Nevertheless, preliminary data from GiViTi (https://giviti.marionegri.it/covid-19/) presented on March 31, 2020, showed a high prevalence of obesity (26%) and overweight (41%) in 928 Italian patients, median age 65 years, from 76 different Italian ICUs, confirming evidence available so far in the literature. Recent data on patients with laboratory-confirmed COVID-19 treated at an academic health institution in New York City, the epicenter of the COVID-19 outbreak in the United States, between March 1, 2020, and April 2, 2020, with follow up through April 7, 2020 (13, 14) showed that obesity, after age, was linked to more severe coronavirus cases, with a substantially higher odds ratio than any cardiovascular or pulmonary disease.

Obese and obese-diabetic subjects undergo modifications of the innate and adaptive immune response at different phases, characterized by a state of chronic, and low-grade inflammation and a high basal concentration of several pro-inflammatory cytokines such as alpha-TNF, MCP-1, and IL-6, leading to a defect in innate immunity (14). Recent evidence indicates that obesity not only increases the risk of infection and of complications for the individual but also increases the chance of appearance of a more virulent viral strain, prolonging virus shedding, and eventually increasing the overall mortality rate of an influenza pandemic (15).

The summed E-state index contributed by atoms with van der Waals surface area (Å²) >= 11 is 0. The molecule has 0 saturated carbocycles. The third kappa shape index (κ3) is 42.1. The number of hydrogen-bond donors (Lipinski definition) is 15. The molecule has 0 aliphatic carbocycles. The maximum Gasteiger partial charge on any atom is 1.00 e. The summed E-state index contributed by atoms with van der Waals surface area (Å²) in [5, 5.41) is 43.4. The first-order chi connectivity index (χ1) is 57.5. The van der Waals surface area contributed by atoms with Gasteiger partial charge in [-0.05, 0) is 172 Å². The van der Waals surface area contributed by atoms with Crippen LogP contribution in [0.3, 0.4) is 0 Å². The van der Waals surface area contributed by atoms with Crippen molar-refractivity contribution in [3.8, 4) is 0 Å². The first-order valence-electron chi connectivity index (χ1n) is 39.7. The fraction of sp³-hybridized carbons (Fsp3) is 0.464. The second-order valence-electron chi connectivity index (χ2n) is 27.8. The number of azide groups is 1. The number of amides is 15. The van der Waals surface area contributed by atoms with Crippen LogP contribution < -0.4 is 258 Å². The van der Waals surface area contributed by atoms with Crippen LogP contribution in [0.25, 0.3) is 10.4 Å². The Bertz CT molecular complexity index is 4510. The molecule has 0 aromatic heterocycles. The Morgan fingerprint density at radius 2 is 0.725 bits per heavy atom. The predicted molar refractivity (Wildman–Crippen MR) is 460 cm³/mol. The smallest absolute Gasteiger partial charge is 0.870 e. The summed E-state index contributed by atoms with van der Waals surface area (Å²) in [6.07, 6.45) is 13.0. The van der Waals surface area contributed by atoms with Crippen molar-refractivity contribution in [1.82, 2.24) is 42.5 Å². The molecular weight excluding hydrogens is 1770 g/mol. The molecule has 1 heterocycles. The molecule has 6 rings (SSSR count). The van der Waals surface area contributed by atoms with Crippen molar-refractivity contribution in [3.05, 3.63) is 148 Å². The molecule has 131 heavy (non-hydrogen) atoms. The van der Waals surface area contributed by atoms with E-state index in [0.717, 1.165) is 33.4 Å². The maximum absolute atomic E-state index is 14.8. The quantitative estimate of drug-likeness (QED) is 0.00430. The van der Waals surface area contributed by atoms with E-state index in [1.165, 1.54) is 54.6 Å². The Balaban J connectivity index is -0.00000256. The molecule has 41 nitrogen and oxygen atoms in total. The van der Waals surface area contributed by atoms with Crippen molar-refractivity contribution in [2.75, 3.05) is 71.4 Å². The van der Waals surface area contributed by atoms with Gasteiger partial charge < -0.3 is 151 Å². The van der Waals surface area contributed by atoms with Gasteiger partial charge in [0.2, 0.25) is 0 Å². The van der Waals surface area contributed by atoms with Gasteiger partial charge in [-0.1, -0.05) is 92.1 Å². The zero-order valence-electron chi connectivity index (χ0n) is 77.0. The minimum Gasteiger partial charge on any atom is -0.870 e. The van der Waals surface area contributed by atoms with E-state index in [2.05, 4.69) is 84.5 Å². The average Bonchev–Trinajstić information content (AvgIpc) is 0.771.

Hence, both diabetes and obesity impair the immune response to viral infections like influenza and influenza vaccination through alterations of the cellular immune system (16). Studies so far suggest that diabetics, as well as subjects with obesity, are at a greater risk of hospitalization and increased complications from influenza (17, 18). Compared with vaccinated healthy-weight adults, vaccinated obese adults have twice the risk of influenza or influenza-like illness despite equal serological response to vaccination (19). This should be considered one of the challenges to be overcome in vaccine development and/or medications to combat this virulent respiratory virus and prevent future epidemics similar to COVID-19.

Hyperinflammation in COVID-19 Infected Patients

Obesity is also associated with chronic low-grade inflammation, dysbiosis, and increased secretion of inflammatory cytokines, including interleukin 6 (IL-6) (20). Elevated plasma levels of pro-inflammatory cytokines are observed in COVID-19 infected patients; in particular, IL-6 and ferritin release have been identified as predictors of fatality (21). Several studies focusing on previous outbreaks of severe influenza confirmed that the mortality caused by organ injury could be reduced by immunomodulatory agents (22, 23). Currently, a study on the safety and efficacy of Tocilizumab is being conducted (ClinicalTrials.gov Identifier: NCT04317092) (24) to assess its capacity to suppress the virally driven hyperinflammation and acute respiratory syndrome caused by COVID-19.